Agoutis here. Agoutis there. Agoutis are everywhere.
Settle in at one of our luxury rental homes in southern Costa Rica and the chances of spotting agoutis bouncing around the property are pretty high.
What are agoutis, you ask?
They are cute, four-legged mammals about the size of a house cat, with chestnut brown coats mixed with gray or white undercarriages. Related to guinea pigs and chinchillas, agoutis have long faces, tiny ears and arched backs, and can be found anywhere from southern Mexico to the northern tip of Argentina, although they particularly thrive in low-to-mid elevation rainforests.
While they are fairly shy when it comes to human contact — when they hear foot traffic they typically go hopping off like wild deer — agoutis are diurnal creatures who enjoy eating and playing in the light of day. Baby agoutis, in particular, will chase each other around while adult agoutis tend to operate individually. They communicate exclusively through smell, regularly marking their territories for shelter and food-gathering locations.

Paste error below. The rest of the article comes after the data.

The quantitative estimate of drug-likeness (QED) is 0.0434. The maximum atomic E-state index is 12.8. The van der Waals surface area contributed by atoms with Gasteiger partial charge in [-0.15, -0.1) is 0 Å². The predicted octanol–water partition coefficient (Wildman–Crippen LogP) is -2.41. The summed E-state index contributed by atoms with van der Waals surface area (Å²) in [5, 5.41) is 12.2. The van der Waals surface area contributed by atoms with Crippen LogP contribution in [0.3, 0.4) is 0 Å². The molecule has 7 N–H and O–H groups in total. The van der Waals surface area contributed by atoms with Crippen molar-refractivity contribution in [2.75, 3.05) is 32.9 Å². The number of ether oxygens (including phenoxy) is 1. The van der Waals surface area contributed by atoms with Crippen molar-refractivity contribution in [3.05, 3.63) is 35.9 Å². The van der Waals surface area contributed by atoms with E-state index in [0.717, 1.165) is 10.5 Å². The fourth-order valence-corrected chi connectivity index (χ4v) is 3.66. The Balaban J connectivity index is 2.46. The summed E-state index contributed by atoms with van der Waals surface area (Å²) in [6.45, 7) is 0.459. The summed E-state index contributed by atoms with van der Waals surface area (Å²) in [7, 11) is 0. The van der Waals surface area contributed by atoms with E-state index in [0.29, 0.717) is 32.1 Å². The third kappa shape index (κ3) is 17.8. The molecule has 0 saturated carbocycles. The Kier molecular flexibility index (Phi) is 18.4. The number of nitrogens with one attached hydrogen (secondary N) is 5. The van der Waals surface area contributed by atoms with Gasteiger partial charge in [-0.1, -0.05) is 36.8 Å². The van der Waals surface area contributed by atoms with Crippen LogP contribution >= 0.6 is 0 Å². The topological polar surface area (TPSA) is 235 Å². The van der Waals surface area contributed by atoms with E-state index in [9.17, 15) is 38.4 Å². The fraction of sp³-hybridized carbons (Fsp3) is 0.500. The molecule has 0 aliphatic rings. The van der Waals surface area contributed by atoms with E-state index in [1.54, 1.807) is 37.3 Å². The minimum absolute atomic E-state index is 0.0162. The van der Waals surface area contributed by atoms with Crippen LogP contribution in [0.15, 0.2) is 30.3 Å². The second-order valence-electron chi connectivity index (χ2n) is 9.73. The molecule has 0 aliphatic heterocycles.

A typical agouti diet consists of seeds and fruit, but their jaws are strong enough to get through coconut shells when in search of something sweet to eat. When they dine, agoutis do so while standing on their back legs, always keeping eyes out for potential predators.
Fun fact, if you find coconut shells around your rental property but there are no coconut trees in the vicinity, it’s highly likely that an agouti or two is stashing them there. They’ll drag coconuts around a good distance, stop to have a well-earned food break, and then leave the shells on the ground in case they decide to visit later. With tiny arms and other important things to do with their day, agoutis aren’t very adept at disposing of their finished coconut products in proper waste areas, so sometimes you have to do it for them — but only after a few days, just in case they aren’t done eating yet.
Agoutis are a blast to watch in the wild.
Children, of course, love to see agoutis sneak around the yard, nibbling on fruit here and there, then sprinting off to some undisclosed jungle burrow, only to return and do it all again the next day. Agoutis are harmless as well, and have no interest in entering your rental house. They’re perfectly content staying outdoors.
These furry little mammals are just the tip of the iceberg when it comes to witnessing incredible wildlife in the Costa Rica jungle. To read more about what you may encounter during a visit to the Dominical area, check out previous YouGetHere blogs on turtles, kinkajous, walking sticks, scarlet macaws, sloths, frogs, pizotes, monkeys, butterflies and toucans.
In the meantime, the agoutis will be out in the backyard having a snack.